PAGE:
Friday, March 20, 2015

A Hijacking Review

Odds are we aren't going to see a documentary that takes place on an actual ship during an actual hijacking by pirates, right? That seems like a long shot, to happen to be prepared to film in that moment and to be allowed to continue doing so throughout the ordeal. 

Assuming I am right and such a project won't be unveiled in the near future, you should find a way to see the Danish film A Hijacking, directed by Tobias Lindholm, a man who may not yet be a household name but seeing it attached to this got me personally excited because of my passionate admiration for the 2013 film The Hunt, which Lindholm co-wrote. At first glance of the premise you may think to yourself, oh, it's a foreign Captain Phillips (even though A Hijacking was actually released a year earlier than that film). I will be honest, I had the same thoughts, that I was going to witness an action packed intense Somali pirate film in the same vein as the Paul Greengrass work, but A Hijacking is a far different beast than that one.

What really drives the plot here is actually the negotiation between the pirates on board the ship and the company that owns it, which may not sound riveting but trust me, it is. Waiting for the phone to ring, listening to the frustration as the financial stakes offered are vastly different than what is demanded while knowing that lives are on the line, and trying to see a situation like that from multiple points of view. Surprisingly, it is literally edge of your seat cinema as I found myself scooting forward and leaning in, as if I was waiting for life changing news myself.

The reason this film works so well is because of the writing, and I could feel the maturity and discipline of the dialogue and the pacing. While vastly different films in terms of plot and setting, the sensibilities of The Hunt are evident throughout A Hijacking, allowing a natural realism to seep deep into your soul rather than attacking the audience with phony feeling and poorly executed tropes. Everything about this film felt real and because of that, I literally felt a bit shook up and all I could say as the credits rolled was "Wow."

Imagine you are one of the hostages, your life hanging in the balance each day. Not knowing when you can return home and see your loved ones. Your boss says he will do everything he can to ensure your safety, yet you remain in danger for months.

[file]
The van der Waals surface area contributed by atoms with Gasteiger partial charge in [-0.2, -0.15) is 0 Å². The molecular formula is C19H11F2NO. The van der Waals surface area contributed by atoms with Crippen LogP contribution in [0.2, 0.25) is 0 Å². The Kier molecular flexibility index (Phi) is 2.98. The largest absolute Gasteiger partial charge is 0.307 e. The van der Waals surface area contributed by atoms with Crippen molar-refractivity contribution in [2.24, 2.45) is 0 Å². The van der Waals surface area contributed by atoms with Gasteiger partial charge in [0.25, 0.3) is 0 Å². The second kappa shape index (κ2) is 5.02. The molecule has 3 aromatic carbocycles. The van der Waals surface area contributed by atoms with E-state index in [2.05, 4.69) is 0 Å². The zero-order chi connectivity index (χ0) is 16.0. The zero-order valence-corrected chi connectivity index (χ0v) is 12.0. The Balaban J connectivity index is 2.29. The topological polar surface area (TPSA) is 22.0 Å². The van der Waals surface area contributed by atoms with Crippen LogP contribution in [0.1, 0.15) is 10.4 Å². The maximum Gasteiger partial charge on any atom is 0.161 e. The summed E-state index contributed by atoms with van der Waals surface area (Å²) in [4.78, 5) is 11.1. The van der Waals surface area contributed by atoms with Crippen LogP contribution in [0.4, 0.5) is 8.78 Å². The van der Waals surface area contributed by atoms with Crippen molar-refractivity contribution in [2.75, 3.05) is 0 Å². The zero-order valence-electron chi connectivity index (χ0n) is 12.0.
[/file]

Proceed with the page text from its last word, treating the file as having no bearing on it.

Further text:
Imagine you are the spouse of a hostage, not knowing if you will ever see the love of your life again. Through your tears you demand answers, as there is no price too high if it means bringing them home. All you hear is the corporate answer, the fact that they can't discuss specifics but rest assured, they are doing everything they can to ensure their safety, to bring them home.

Imagine you are the CEO of the company and your ship is hijacked. The lives of your crew members are in your hands, but you still have corporate interests to take into consideration. Inevitably a ransom will be paid, but for months you play the game to make the number get smaller and smaller, and with each low-ball offer that incites anger on the other end of the phone, you must sit and wonder if anyone has died as a result. With each passing day you must continue to look a spouse in their tear filled eyes and tell them you are doing your best to bring everyone back safe, but can you sleep at night knowing your actions could mean they never come home again?

A Hijacking is crafted so expertly that I was able to see the film from all of those points of view at once. What separates the very good film from the truly great one are the seemingly minor details, a filmmaker who knows when to let a scene breathe and allow the emotions to linger in the air for an extra second or two rather than cut away to something new. 

A Hijacking is truly great.



  1. I gave it 4 out of 5. Very good, but some of those moments where you said he let the scene breath seemed a bit dragged out. But that is my one minor complaint for a very good film. Seeing the conditions of the hostages over the long time of the negotiations was unsettling.

    1. It's funny how that works, that we both can see the same thing but for one it is a flaw and the other it is a positive.

      Glad you enjoyed it though Nathan.